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The Big Man

Alex de Waal: The Rwandan Genocide

3 November 2016
From War to Genocide: Criminal Politics in Rwanda 1990-94 
by André Guichaoua, translated by Don Webster.
Wisconsin, 424 pp., £73.95, October 2015, 978 0 299 29820 3
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... for Habyarimana, political liberalisation – demanded by both the population and aid donors, especially France – became inevitable at precisely this point, and so members of the political elite felt able to choose between his party and the RPF. Many of them took democratisation and the peace accords seriously, and assumed that the model of ...

Success

Marilyn Butler

18 November 1982
The Trouble of an Index: Byron’s Letters and Journals, Vol. XII 
edited by Leslie Marchand.
Murray, 166 pp., £15, May 1982, 0 7195 3885 8
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Lord Byron: Selected Letters and Journals 
edited by Leslie Marchand.
Murray, 404 pp., £12.50, October 1982, 0 7195 3974 9
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Byron 
by Frederic Raphael.
Thames and Hudson, 224 pp., £8.95, July 1982, 0 500 01278 4
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Byron’s Political and Cultural Influence in 19th-Century Europe: A Symposium 
edited by Paul Graham Trueblood.
Macmillan, 210 pp., £15, April 1981, 0 333 29389 4
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Byron and Joyce through Homer 
by Hermione de Almeida.
Macmillan, 233 pp., £15, October 1982, 0 333 30072 6
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Byron: A Poet Before His Public 
by Philip Martin.
Cambridge, 253 pp., £18.50, July 1982, 0 521 24186 3
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... emerge from the Letters and Journals is Byron’s flirtation in 1813 with Lady Frances Wedderburn Webster, who was beautiful, new-married, and virtuous. While she and Byron played billiards under the nose of her husband, and passed increasingly passionate notes to one another in books, Byron was keeping Lady Melbourne posted on how his intended seduction was ...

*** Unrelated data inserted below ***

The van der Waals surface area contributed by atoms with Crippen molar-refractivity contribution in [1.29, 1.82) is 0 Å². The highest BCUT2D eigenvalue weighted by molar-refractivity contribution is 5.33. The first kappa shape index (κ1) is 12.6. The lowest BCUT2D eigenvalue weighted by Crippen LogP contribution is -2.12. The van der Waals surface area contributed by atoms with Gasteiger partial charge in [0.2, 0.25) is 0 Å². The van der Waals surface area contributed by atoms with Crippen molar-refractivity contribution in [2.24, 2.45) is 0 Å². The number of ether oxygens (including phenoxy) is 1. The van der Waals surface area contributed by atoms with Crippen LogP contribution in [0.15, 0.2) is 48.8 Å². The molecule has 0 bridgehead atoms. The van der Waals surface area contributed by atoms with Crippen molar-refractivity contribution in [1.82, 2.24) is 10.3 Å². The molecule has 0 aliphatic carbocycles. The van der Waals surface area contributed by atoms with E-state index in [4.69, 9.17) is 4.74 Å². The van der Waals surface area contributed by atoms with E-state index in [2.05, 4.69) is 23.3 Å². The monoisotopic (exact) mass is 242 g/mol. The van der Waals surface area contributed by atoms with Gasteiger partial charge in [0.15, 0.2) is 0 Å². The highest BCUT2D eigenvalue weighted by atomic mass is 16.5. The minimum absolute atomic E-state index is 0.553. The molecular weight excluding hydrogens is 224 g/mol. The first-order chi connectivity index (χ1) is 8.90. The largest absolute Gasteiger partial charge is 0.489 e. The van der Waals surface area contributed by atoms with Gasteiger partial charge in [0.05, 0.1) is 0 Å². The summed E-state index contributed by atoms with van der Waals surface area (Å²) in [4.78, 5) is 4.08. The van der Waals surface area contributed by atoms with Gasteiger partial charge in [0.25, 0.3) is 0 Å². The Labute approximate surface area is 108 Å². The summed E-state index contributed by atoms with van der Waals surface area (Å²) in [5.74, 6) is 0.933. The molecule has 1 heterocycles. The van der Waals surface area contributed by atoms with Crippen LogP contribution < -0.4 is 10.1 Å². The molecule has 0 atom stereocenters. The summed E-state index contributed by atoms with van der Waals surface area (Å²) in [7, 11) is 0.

15 May 1980
‘A heart for every fate’: Byron’s Letters and Journals, Vol. 10, 1822-1823 
edited by Leslie Marchand.
Murray, 239 pp., £8.95, March 1980, 0 7195 3670 7
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... the other poet in Byron kept on ‘scribbling’ (it was his favourite description) away at Don Juan, and completed seven cantos (10-16), not to mention ‘The Age of Bronze’ and ‘The Island’. If the reader detects a certain loss of Byron’s accustomed brio in these letters, he should bear in mind that his main writing work was elsewhere. The ...

Umpteens

Christopher Ricks

22 November 1990
Bloomsbury Dictionary of Dedications 
edited by Adrian Room.
Bloomsbury, 354 pp., £17.99, September 1990, 0 7475 0521 7
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Unauthorised Versions: Poems and their Parodies 
edited by Kenneth Baker.
Faber, 446 pp., £14.99, September 1990, 0 571 14122 6
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The Faber Book of Vernacular Verse 
edited by Tom Paulin.
Faber, 407 pp., £14.99, November 1990, 0 571 14470 5
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... identification of the praiser of Shakespeare, upon whose words the whole dedication turns: John Webster, in the note ‘To the Reader’ before The White Devil. Browning’s Elizabethanised play has its affinities with Webster: moreover, it was canny of him to emend Webster’s ...

Into the Underworld

Iain Sinclair: The Hackney Underworld

22 January 2015
... depths. As the first Thatcherite towers sprung up in Docklands, and downriver parts of London agreed to behave as if the fictions of J.G. Ballard were planning documents, the painter Gavin Jones, working covertly and alone, excavated a wartime bunker hidden beneath a grassy mound outside a block of council flats in Bow. He disguised the entrance with ...